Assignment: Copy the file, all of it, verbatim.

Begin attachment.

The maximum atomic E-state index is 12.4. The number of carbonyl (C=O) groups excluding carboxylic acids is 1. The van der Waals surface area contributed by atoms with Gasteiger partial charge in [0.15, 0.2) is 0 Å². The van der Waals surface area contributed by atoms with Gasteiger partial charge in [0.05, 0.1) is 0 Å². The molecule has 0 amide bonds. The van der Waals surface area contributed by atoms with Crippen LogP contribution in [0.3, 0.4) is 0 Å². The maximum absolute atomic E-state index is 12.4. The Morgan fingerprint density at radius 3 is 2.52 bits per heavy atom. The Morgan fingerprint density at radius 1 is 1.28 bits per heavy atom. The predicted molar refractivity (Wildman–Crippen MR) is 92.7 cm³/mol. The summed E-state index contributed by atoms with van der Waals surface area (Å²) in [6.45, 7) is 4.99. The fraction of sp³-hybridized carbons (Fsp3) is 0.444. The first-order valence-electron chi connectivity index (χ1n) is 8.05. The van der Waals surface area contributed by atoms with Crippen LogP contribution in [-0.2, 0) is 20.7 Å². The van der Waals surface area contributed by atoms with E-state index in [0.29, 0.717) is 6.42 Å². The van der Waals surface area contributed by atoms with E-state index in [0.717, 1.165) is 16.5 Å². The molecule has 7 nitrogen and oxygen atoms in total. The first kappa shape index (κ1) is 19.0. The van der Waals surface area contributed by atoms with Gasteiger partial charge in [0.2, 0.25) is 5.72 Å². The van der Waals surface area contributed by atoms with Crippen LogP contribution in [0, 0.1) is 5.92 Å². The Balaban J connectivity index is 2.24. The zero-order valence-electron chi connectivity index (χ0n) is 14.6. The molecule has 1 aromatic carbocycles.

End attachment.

The maximum atomic E-state index is 12.4. The number of carbonyl (C=O) groups excluding carboxylic acids is 1. The van der Waals surface area contributed by atoms with Gasteiger partial charge in [0.15, 0.2) is 0 Å². The van der Waals surface area contributed by atoms with Gasteiger partial charge in [0.05, 0.1) is 0 Å². The molecule has 0 amide bonds. The van der Waals surface area contributed by atoms with Crippen LogP contribution in [0.3, 0.4) is 0 Å². The maximum absolute atomic E-state index is 12.4. The Morgan fingerprint density at radius 3 is 2.52 bits per heavy atom. The Morgan fingerprint density at radius 1 is 1.28 bits per heavy atom. The predicted molar refractivity (Wildman–Crippen MR) is 92.7 cm³/mol. The summed E-state index contributed by atoms with van der Waals surface area (Å²) in [6.45, 7) is 4.99. The fraction of sp³-hybridized carbons (Fsp3) is 0.444. The first-order valence-electron chi connectivity index (χ1n) is 8.05. The van der Waals surface area contributed by atoms with Crippen LogP contribution in [-0.2, 0) is 20.7 Å². The van der Waals surface area contributed by atoms with E-state index in [0.29, 0.717) is 6.42 Å². The van der Waals surface area contributed by atoms with E-state index in [0.717, 1.165) is 16.5 Å². The molecule has 7 nitrogen and oxygen atoms in total. The first kappa shape index (κ1) is 19.0. The van der Waals surface area contributed by atoms with Gasteiger partial charge in [0.2, 0.25) is 5.72 Å². The van der Waals surface area contributed by atoms with Crippen LogP contribution in [0, 0.1) is 5.92 Å². The Balaban J connectivity index is 2.24. The zero-order valence-electron chi connectivity index (χ0n) is 14.6. The molecule has 1 aromatic carbocycles.